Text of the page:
Figure 6
Knockdown and overexpression of ALPK1 have no influence on cell viability, but do have an influence on cell migration.

Determining whether the actin distribution would be altered in the Lovo and A549 cancer cells with knockdown and overexpression of ALPK1

In accordance with the data presented above, we further hypothesized that the encoded ALPK1 might cause the alteration of the cell ultrastructure. Subcellular double staining with actin and DAPI was performed in ALPK1 knockdown and overexpression cancer cells, and then observed using confocal microscopy. The results showed that there were more fusiform cells and actin polymerization in ALPK1 overexpression A549 cancer cells compared to the other groups (Supplementary Figure S1a). In the Lovo cancer cells, even though the change of the cell shape was not obvious, the average of fluorescence intensity of actin in the ALPK1 overexpression group was more slightly increased than in the other groups (Supplementary Figure S1b). These results suggested that the encoded ALPK1 might have an influence on cell migration via its effects on the expression of actin.


Colorectal cancer is a disease originating from the epithelial cells lining the colon or rectum of the gastrointestinal tract, and it is characterized by aggressive carcinomas that include a loss of cell polarity, differentiation, and tissue scaffolding, resulting in a poor prognosis among patients with the disease15. It was previously reported that myosin Ia possesses the capacity for tumor suppression through its regulation of the polarization and differentiation of colorectal cancers16. In previous reports, α-kinase 1 (ALPK1), one of the components of the apical transport machinery, has been identified as an important source for modulating polarized trafficking in enterocytes, and high expression levels of ALPK1 have been found to promote myosin Ia phosphorylation and regulation in epithelial cell differentiation and polarization7. Thus, ALPK1 might play a key role in the prognosis or diagnosis of colorectal cancer due to its effects on cancer progression.

Given the potential importance of the novel mutation sites in ALPK1, such as the Thr180Ala of exon7 and a c.2823-2825 TCC deletion of exon 11 in our Taiwanese cohort, the archived TCGA database (Supplementary Table S1) was adopted for comparison with our findings. Intriguingly, not only were novel variants uncovered in this study; in addition, the known SNPs in ALPK1, namely, rs2074388, rs13148353, rs35308602, rs2074381, rs55840220 and rs201890181, were also confirmed in our Taiwanese cohort, even though these SNPs have not yet been included in the TCGA database. Meanwhile, these mutation sites and SNPs were also not found in the Cosmic archives (Supplementary Tables S2 and S3). These interesting phenomena implied that these SNPs might be more highly related to colorectal and lung cancers in the Taiwanese population, in addition to suggesting the new insight that ALPK1 may modulate colorectal and lung cancer susceptibility or prognosis.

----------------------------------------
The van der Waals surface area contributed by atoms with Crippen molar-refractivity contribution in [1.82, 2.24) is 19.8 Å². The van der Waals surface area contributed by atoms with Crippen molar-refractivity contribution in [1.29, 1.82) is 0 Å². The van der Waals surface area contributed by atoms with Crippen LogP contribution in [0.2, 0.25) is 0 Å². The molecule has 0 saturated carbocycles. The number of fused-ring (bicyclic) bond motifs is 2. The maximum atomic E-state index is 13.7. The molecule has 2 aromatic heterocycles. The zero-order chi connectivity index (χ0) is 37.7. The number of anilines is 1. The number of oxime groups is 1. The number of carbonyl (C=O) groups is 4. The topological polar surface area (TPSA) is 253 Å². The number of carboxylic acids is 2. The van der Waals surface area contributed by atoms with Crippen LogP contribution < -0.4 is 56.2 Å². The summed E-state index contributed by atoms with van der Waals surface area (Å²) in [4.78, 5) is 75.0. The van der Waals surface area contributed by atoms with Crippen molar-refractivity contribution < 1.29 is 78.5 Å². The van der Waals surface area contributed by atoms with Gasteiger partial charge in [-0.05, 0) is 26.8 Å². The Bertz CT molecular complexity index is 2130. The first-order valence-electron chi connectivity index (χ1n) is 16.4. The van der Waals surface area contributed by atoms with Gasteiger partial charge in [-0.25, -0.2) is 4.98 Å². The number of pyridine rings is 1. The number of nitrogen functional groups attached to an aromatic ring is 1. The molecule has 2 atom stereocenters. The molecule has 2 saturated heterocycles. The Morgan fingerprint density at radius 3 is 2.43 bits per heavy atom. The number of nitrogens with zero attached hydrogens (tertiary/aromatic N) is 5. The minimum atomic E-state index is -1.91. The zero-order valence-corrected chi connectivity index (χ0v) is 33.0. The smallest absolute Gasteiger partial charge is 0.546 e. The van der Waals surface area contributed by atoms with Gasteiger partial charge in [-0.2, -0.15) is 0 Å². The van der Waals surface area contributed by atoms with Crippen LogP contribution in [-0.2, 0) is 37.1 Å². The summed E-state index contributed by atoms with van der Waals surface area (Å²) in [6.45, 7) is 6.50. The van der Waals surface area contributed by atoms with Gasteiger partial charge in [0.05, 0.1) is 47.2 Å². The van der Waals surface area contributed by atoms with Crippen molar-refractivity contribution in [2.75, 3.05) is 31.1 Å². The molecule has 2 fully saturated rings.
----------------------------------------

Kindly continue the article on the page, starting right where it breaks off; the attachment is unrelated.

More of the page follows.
In a simple two-stage carcinogenesis model, the initiation of tumorigenesis is induced by carcinogen-triggered irreversible gene alteration and then promoted by disordered gene expression caused by epigenetic mechanisms and host-selective stressors such as gene polymorphism5. Nevertheless, cancer development is actually a multistep process, during which the trait of malignant growth is formed in transformed cells, including insensitivity to antigrowth signals, unregulated proliferation potential, enhanced angiogenesis, metastasis, and so on16. The lower expression of ALPK1 in the tumor tissue samples of cancer patients implied that the disturbance of cell space polarization due to the reduction of ALPK1 expression might contribute to the initiation of tumorigenesis. In spite of the fact that ALPK1 slightly enforced the ability of cancer metastasis in the Lovo and A549 lung cancer cells, it was supposed that once the proliferation advantage is obtained, cancer cells may enter a second stage in which their population will expand rapidly; that is, the upregulated expression of ALPK1 may make a cancer more aggressive in this latter stage.